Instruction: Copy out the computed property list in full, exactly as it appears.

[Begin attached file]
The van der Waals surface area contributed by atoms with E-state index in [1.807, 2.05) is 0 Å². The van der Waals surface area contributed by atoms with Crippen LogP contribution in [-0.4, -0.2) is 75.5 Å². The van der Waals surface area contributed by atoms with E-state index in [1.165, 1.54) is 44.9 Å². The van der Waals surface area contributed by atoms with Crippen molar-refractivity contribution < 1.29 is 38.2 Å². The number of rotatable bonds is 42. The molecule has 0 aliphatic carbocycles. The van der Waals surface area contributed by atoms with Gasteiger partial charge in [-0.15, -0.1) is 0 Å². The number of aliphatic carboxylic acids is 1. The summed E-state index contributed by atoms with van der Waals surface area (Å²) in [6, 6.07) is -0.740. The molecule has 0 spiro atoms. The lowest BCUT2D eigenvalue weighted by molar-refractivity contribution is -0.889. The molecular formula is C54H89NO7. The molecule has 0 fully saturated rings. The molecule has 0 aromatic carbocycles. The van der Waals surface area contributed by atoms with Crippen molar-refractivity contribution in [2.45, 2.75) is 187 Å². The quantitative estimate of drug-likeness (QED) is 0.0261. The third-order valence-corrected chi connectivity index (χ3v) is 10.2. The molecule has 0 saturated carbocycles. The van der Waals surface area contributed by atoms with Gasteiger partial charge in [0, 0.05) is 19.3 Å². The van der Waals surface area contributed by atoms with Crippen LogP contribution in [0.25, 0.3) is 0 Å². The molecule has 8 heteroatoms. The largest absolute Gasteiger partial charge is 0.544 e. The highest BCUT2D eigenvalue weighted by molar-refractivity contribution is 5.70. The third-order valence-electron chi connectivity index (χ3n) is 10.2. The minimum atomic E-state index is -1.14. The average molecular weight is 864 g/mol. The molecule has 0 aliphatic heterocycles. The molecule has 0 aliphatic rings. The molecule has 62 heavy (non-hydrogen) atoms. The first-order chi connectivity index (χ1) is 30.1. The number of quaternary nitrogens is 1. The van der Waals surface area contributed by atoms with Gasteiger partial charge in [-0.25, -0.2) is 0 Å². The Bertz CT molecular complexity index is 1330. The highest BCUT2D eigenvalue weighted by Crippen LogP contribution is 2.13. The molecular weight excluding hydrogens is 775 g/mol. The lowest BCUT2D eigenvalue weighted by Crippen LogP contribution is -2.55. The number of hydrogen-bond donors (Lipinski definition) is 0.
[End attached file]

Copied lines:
The van der Waals surface area contributed by atoms with E-state index in [1.807, 2.05) is 0 Å². The van der Waals surface area contributed by atoms with Crippen LogP contribution in [-0.4, -0.2) is 75.5 Å². The van der Waals surface area contributed by atoms with E-state index in [1.165, 1.54) is 44.9 Å². The van der Waals surface area contributed by atoms with Crippen molar-refractivity contribution < 1.29 is 38.2 Å². The number of rotatable bonds is 42. The molecule has 0 aliphatic carbocycles. The van der Waals surface area contributed by atoms with Gasteiger partial charge in [-0.15, -0.1) is 0 Å². The number of aliphatic carboxylic acids is 1. The summed E-state index contributed by atoms with van der Waals surface area (Å²) in [6, 6.07) is -0.740. The molecule has 0 spiro atoms. The lowest BCUT2D eigenvalue weighted by molar-refractivity contribution is -0.889. The molecular formula is C54H89NO7. The molecule has 0 fully saturated rings. The molecule has 0 aromatic carbocycles. The van der Waals surface area contributed by atoms with Crippen molar-refractivity contribution in [2.45, 2.75) is 187 Å². The quantitative estimate of drug-likeness (QED) is 0.0261. The third-order valence-corrected chi connectivity index (χ3v) is 10.2. The molecule has 0 saturated carbocycles. The van der Waals surface area contributed by atoms with Gasteiger partial charge in [0, 0.05) is 19.3 Å². The van der Waals surface area contributed by atoms with Crippen LogP contribution in [0.25, 0.3) is 0 Å². The molecule has 8 heteroatoms. The largest absolute Gasteiger partial charge is 0.544 e. The highest BCUT2D eigenvalue weighted by molar-refractivity contribution is 5.70. The third-order valence-electron chi connectivity index (χ3n) is 10.2. The minimum atomic E-state index is -1.14. The average molecular weight is 864 g/mol. The molecule has 0 aliphatic heterocycles. The molecule has 0 aliphatic rings. The molecule has 62 heavy (non-hydrogen) atoms. The first-order chi connectivity index (χ1) is 30.1. The number of quaternary nitrogens is 1. The van der Waals surface area contributed by atoms with Gasteiger partial charge in [-0.25, -0.2) is 0 Å². The Bertz CT molecular complexity index is 1330. The highest BCUT2D eigenvalue weighted by Crippen LogP contribution is 2.13. The molecular weight excluding hydrogens is 775 g/mol. The lowest BCUT2D eigenvalue weighted by Crippen LogP contribution is -2.55. The number of hydrogen-bond donors (Lipinski definition) is 0.